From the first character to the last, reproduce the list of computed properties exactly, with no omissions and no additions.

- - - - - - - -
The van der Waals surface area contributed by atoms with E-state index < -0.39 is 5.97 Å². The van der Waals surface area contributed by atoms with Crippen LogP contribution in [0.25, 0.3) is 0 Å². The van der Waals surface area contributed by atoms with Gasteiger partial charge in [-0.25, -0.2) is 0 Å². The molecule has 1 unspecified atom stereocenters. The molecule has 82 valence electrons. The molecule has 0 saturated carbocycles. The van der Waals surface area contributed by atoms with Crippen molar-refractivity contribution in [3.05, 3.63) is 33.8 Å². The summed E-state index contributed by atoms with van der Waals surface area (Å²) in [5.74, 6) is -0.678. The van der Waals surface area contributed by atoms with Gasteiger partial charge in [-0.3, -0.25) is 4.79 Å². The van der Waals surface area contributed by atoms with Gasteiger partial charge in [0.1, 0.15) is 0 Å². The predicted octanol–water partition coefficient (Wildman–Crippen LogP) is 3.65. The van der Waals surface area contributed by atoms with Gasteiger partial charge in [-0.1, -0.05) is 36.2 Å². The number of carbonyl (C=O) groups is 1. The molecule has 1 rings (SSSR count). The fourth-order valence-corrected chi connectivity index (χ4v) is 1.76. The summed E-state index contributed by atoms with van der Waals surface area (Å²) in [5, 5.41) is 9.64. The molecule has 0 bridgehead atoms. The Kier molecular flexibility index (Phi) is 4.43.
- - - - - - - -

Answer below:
The van der Waals surface area contributed by atoms with E-state index < -0.39 is 5.97 Å². The van der Waals surface area contributed by atoms with Crippen LogP contribution in [0.25, 0.3) is 0 Å². The van der Waals surface area contributed by atoms with Gasteiger partial charge in [-0.25, -0.2) is 0 Å². The molecule has 1 unspecified atom stereocenters. The molecule has 82 valence electrons. The molecule has 0 saturated carbocycles. The van der Waals surface area contributed by atoms with Crippen molar-refractivity contribution in [3.05, 3.63) is 33.8 Å². The summed E-state index contributed by atoms with van der Waals surface area (Å²) in [5.74, 6) is -0.678. The van der Waals surface area contributed by atoms with Gasteiger partial charge in [-0.3, -0.25) is 4.79 Å². The van der Waals surface area contributed by atoms with Gasteiger partial charge in [0.1, 0.15) is 0 Å². The predicted octanol–water partition coefficient (Wildman–Crippen LogP) is 3.65. The van der Waals surface area contributed by atoms with Gasteiger partial charge in [-0.1, -0.05) is 36.2 Å². The number of carbonyl (C=O) groups is 1. The molecule has 1 rings (SSSR count). The fourth-order valence-corrected chi connectivity index (χ4v) is 1.76. The summed E-state index contributed by atoms with van der Waals surface area (Å²) in [5, 5.41) is 9.64. The molecule has 0 bridgehead atoms. The Kier molecular flexibility index (Phi) is 4.43.